|A day after Kenneth McClintock was sworn in as Senate president, the New Progressive Party Governing Board announced that it would back former Gov. Pedro Rosselló for a vacant Senate seat as he reiterated his intention to try to wrest the upper chambers leadership post from the veteran politician.
The NPP also decided to emphasize Rossellós leadership role as party president by appointing Thomas Rivera Schatz as its secretary general. He defended the former governor from allegations that his 30-year pension was granted based on bad data, and he led the partys pursuit of a federal court challenge to the results of the Nov. 2 election. Throughout the campaign, Rivera Schatz was a loyal party attack dog.
The Rosselló-McClintock battle makes for dramatic political theater in the aftermath of an unpredictable election campaign, which left Puerto Rico with its first "divided" or "shared" government since islanders began electing their own governors more than a half-century ago. After the last election, venturing a bet on a winner would be a truly hazardous enterprise just now.
On the one hand, McClintock, duly sworn in to his leadership post, has said he would not quit; he would have to be stripped of his post. Senate rules require a unanimous Senate vote to do just that, a practical impossibility because of the minority opposition.
On the other hand, heavy NPP political pressure, delivered by heavyweights like Rosselló, Carlos Romero Barceló and powerful mayors, could do much to change the Senate presidents stance. So could the threat of party sanctions. NPP leaders say a majority of the NPP senatorial caucus would be enough for Rosselló to win the top job in the Senate.
The photo of the NPP Governing Board meeting spoke volumes. Rosselló was separated from McClintock by none other than Resident Commissioner Luis Fortuño and San Juan Mayor Jorge Santini, the two most likely successors to Rossellós maximum leader status within the pro-statehood party.
McClintock would be a likely resident commissioner running mate for either a Santini or a Fortuño on a 2008 gubernatorial run. As Senate president, he holds the highest elected post by a local pro-statehood Democrat, a nice pairing with either Republican. And he is taking pains in his new role to be as statesmanlike and non-partisan as possible, a requirement of the new political correctness that has gripped politicians from all political parties since the Popular Democratic Party captured La Fortaleza, despite losing the Legislature, Puerto Ricos sole congressional post and a majority among island town halls to the NPP.
There is a solid faction of support for Rossellós drive for the top Senate job within the NPP among hard-core loyalists, who have been making a lot of noise. Powerful figures like Romero Barceló and veteran mayors are also backing the push to win the partys president the Senate presidency. Rosselló supporters say once the former governor gets a Senate seat, McClintocks support among colleagues will peel away.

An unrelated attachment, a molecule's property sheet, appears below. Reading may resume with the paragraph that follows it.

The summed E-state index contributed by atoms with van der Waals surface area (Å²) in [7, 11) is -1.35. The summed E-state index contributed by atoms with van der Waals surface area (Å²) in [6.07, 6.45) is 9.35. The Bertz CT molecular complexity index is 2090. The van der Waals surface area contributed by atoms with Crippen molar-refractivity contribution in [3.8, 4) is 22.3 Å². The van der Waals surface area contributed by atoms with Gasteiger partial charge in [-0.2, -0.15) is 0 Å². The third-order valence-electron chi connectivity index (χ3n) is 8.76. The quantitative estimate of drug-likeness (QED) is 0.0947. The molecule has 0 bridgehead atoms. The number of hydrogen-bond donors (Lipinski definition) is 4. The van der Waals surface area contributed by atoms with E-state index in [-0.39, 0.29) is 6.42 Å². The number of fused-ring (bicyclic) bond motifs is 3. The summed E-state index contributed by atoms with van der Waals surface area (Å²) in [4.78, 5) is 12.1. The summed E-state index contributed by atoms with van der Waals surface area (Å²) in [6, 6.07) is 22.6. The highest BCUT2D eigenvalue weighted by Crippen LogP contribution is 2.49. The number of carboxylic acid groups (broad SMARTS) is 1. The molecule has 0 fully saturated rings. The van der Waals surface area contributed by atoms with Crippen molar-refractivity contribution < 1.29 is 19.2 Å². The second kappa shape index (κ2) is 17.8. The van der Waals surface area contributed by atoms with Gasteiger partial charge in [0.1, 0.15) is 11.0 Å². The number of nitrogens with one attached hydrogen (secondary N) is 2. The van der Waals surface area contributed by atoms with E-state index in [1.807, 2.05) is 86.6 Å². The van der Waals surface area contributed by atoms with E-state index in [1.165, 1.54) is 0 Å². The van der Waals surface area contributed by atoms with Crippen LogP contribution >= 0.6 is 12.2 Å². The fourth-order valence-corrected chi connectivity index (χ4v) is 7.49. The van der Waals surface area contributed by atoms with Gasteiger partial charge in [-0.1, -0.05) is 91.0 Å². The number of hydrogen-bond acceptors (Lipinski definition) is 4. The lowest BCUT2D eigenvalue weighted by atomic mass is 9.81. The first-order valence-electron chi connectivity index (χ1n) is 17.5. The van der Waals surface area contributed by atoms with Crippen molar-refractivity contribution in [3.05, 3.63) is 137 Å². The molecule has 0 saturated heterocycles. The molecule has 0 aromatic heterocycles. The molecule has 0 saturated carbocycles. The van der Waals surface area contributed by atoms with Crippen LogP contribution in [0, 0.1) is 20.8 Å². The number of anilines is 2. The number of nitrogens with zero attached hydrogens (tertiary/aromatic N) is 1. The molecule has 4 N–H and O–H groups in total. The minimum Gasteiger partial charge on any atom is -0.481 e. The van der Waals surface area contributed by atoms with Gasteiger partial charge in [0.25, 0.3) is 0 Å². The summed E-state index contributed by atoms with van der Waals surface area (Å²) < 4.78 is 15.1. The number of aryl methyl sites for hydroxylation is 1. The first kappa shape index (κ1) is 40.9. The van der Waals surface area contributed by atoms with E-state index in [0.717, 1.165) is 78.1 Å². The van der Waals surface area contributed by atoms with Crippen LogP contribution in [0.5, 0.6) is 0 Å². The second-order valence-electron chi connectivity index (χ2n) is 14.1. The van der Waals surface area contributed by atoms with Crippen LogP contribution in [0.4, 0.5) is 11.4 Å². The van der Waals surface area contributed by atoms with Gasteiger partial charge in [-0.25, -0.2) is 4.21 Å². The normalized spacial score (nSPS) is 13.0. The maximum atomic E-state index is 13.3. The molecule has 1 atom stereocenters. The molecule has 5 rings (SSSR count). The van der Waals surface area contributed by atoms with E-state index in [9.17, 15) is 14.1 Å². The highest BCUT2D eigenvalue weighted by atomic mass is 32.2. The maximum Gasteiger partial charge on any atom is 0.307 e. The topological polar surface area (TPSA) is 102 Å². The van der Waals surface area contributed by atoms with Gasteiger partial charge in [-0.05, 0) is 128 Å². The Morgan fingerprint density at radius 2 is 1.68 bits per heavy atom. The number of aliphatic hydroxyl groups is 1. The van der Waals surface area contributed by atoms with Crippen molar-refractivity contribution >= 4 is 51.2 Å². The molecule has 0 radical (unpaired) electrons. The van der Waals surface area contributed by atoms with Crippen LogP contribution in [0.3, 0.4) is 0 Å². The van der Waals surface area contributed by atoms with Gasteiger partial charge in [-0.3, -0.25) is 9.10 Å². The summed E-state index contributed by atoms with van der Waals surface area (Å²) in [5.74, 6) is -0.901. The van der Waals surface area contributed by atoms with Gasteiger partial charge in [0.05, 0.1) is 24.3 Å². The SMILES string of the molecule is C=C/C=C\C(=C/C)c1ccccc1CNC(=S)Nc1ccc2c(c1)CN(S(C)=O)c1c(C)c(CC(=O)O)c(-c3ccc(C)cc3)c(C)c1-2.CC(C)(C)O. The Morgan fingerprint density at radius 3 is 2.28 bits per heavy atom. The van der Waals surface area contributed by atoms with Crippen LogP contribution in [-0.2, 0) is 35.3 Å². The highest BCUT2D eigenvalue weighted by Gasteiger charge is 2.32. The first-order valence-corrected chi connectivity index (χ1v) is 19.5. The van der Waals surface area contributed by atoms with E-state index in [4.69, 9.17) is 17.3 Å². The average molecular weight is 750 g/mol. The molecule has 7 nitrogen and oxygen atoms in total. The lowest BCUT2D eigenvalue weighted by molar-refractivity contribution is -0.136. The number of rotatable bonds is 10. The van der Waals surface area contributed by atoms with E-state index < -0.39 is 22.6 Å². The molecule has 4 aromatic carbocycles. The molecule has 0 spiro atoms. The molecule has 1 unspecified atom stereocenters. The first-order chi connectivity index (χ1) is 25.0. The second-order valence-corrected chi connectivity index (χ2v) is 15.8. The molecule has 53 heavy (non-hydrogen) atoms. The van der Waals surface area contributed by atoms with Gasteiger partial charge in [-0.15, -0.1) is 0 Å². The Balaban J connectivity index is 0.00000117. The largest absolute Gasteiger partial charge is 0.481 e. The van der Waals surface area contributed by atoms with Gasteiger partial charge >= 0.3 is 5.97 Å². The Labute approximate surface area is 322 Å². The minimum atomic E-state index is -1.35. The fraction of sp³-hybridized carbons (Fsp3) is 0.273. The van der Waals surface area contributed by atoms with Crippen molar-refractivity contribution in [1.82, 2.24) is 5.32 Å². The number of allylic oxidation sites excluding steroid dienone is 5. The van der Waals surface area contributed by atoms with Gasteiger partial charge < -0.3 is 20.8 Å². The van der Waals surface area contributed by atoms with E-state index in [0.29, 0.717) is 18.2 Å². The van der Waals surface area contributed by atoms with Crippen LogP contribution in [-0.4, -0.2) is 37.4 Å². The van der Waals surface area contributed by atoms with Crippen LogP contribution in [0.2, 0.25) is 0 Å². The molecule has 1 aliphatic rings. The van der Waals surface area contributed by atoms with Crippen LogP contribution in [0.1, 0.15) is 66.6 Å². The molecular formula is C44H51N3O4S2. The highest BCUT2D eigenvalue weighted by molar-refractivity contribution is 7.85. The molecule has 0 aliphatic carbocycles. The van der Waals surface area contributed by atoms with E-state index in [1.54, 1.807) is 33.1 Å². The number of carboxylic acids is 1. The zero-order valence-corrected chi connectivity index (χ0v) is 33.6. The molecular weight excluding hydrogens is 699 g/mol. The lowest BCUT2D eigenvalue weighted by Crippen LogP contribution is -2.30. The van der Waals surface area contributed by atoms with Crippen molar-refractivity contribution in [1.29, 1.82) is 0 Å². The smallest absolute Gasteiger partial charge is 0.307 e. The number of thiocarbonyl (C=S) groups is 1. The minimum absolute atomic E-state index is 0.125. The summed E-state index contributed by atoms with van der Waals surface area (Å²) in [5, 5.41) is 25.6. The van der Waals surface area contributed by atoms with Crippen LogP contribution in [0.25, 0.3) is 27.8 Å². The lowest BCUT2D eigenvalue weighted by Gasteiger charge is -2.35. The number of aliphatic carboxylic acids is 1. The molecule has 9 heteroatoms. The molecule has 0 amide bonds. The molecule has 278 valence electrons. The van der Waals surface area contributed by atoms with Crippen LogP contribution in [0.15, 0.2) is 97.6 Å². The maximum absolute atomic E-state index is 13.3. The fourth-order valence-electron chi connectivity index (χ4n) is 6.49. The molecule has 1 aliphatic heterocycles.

But the general public has largely bashed the former governors efforts to take over an elected seat after losing the La Fortaleza race. And has blasted as undemocratic the machinations to have a freshman senator resign his seat to create a vacancy for the former governor. Rosselló is becoming synonymous with the brand of hardball politics that the general public is increasingly rejecting.
In the meantime, Gov. Acevedo Vilá has set about showing that he is serious about this "shared government." Among other things he has appointed Pedro Toledo, the architect of Rossellós ITALIC mano dura ITALIC crime-fighting strategy, to run the Police Department again. And he has taken pains to show he is willing to work with NPP leaders like McClintock, Santini and Fortuño. That is winning public approval points, while Rossellós statements that Acevedo Vilá is not a "legitimate" governor are being criticized as the whining of a sore loser.
It didnt have to be this way. As party president, and head of the NPP legislative caucus, Rosselló would wield great political power to ensure that NPP pledges were enacted. He could have brushed off calls by supporters to enter the Senate, rather than get into a tussle with pro-statehood senators.
Sure the Senate presidency would increase Rossellós power, but perhaps is not worth the price it is currently costing the former governor a public outcry against the move and an internal party battle. The fact that McClintock and his Senate delegation has so far defied the NPP president, only adds to the appearance that Rossellós drive for the Senate is costing him dearly.
Rosselló may succeed in wresting control of the Senate from McClintock, but if he does not, his days as party leader are numbered.
John Marino, Managing Editor of The San Juan Star, writes the weekly Puerto Rico Report column for the Puerto Rico Herald. He can be reached directly at: Marino@coqui.net